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While we envision semen to be shot out in jets, does ejaculation have to be ejected?
In many cases, it is indeed ejected. But if you're seen a few for yourself, you'd know that a lot of people don't come in jets. Rather, their semen seep out, squeeze out, or even drip.
First, we need to know what muscles help with ejaculation. Ejaculation is controlled by rhythmic contraction of bulbocavernosus muscle in the penis. It acts as the pump that pushes semen out of the body!
Ejaculation starts with steady contractions spaced about 0.8 seconds in between. After 3 to 4 cycles, the contractions become weaker and more irregular. This irregularity is also affected by the penis’s own contraction. On average, the first 3 pumps of semen can shoot out in a 30 to 60 cm range, weakening quickly. People after 50 have a shorter range of 15 to 30 cm.
The trajectory of ejaculation depends on the pressure produced in the body, which factors in volume (i.e. how much semen there is), the amount of space semen passes through, and the power of propulsion. Here are some of the factors.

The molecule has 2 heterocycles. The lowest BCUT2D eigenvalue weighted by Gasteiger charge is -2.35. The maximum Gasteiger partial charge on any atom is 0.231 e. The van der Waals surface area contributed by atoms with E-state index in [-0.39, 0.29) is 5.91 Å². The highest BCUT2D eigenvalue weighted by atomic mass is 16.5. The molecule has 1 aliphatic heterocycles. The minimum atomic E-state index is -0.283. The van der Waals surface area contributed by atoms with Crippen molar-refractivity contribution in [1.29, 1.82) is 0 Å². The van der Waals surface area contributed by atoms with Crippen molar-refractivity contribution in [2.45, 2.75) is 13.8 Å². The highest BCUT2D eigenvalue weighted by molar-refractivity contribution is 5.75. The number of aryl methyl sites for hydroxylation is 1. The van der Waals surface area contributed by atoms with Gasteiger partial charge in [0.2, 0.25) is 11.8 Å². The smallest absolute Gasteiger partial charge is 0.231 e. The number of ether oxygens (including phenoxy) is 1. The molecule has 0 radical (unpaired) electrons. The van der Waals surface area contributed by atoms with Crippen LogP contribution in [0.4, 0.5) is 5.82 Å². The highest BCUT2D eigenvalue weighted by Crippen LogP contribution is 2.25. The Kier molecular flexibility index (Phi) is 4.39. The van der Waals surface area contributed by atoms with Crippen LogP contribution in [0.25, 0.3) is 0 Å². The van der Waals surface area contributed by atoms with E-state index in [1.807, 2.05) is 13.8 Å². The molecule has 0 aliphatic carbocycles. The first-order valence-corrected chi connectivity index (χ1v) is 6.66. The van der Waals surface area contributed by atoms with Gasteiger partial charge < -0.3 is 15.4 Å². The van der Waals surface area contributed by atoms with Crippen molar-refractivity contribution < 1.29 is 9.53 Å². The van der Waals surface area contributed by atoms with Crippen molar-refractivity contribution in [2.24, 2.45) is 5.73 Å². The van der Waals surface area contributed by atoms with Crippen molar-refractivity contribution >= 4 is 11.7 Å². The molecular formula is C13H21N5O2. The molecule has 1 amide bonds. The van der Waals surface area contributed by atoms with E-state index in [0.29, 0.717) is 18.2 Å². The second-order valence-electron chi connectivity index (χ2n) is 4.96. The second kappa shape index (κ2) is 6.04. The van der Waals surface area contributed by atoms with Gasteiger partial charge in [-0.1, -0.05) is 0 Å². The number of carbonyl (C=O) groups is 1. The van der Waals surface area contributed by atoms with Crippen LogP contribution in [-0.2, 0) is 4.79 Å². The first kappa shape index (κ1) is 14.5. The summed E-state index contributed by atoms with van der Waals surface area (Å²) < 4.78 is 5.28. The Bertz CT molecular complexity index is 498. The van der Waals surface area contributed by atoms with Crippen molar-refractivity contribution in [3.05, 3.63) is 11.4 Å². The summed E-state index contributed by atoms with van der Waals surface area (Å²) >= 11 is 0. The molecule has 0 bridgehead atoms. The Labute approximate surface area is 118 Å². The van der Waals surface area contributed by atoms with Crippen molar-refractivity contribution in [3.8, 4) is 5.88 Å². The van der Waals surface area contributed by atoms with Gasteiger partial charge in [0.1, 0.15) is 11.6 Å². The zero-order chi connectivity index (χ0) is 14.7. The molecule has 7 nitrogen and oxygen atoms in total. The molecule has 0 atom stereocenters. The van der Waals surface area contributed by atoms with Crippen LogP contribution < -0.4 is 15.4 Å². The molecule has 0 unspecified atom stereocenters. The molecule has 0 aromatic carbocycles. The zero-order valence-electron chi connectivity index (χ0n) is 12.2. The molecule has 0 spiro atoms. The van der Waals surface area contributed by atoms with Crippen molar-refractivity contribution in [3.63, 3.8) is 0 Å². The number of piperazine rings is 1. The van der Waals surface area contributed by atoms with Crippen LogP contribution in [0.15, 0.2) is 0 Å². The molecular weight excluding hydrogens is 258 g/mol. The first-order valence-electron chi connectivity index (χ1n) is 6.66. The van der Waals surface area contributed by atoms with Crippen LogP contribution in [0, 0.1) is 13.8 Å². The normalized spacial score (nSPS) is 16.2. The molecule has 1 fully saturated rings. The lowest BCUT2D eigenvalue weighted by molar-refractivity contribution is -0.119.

1. Volume of semen
Each ejaculation expels around 2 to 5 ml of semen. Smaller volumes of semen will lower the pressure and cause it to not shoot out.
2. Structure of the urethra
If the urethra is on the wider or longer side, the pressure build-up would be insufficient to push semen far away. The opening of the urethra has a bit of effect as well, in the sense that it might cause semen to not be expelled in jets, but rather like sprays. Wider dispersion could shorten its range.
3. Urethral sphincter
Normally, the urethral sphincter between the urinary bladder and the urethra contracts, preventing semen from flowing back into the bladder. But for some, the sphincter is not tightly closed, causing some semen to backflow. This is harmless to bladder health, but would affect the amount of semen expelled out of the body.
Studies indicated that in older people, the emission and expulsion phases of ejaculation is not as distinct compared to younger individuals. One could understand it as semen making and ejecting happening simultaneously, which causes semen to seep rather than shoot. Studies also found that the longer an erection is maintained in an older male, the higher the chance that semen is seeped out. Therefore we could conclude that older people are more likely to experience a flow of semen!
The idea to take home is that ejaculation doesn't have to be ejected~ Even if it comes in jets now, you might experience it in slower flow later on. Ejaculation is like shooting for the goal - you don’t always have to shoot hard. A ball slowly rolling in can also make the goal!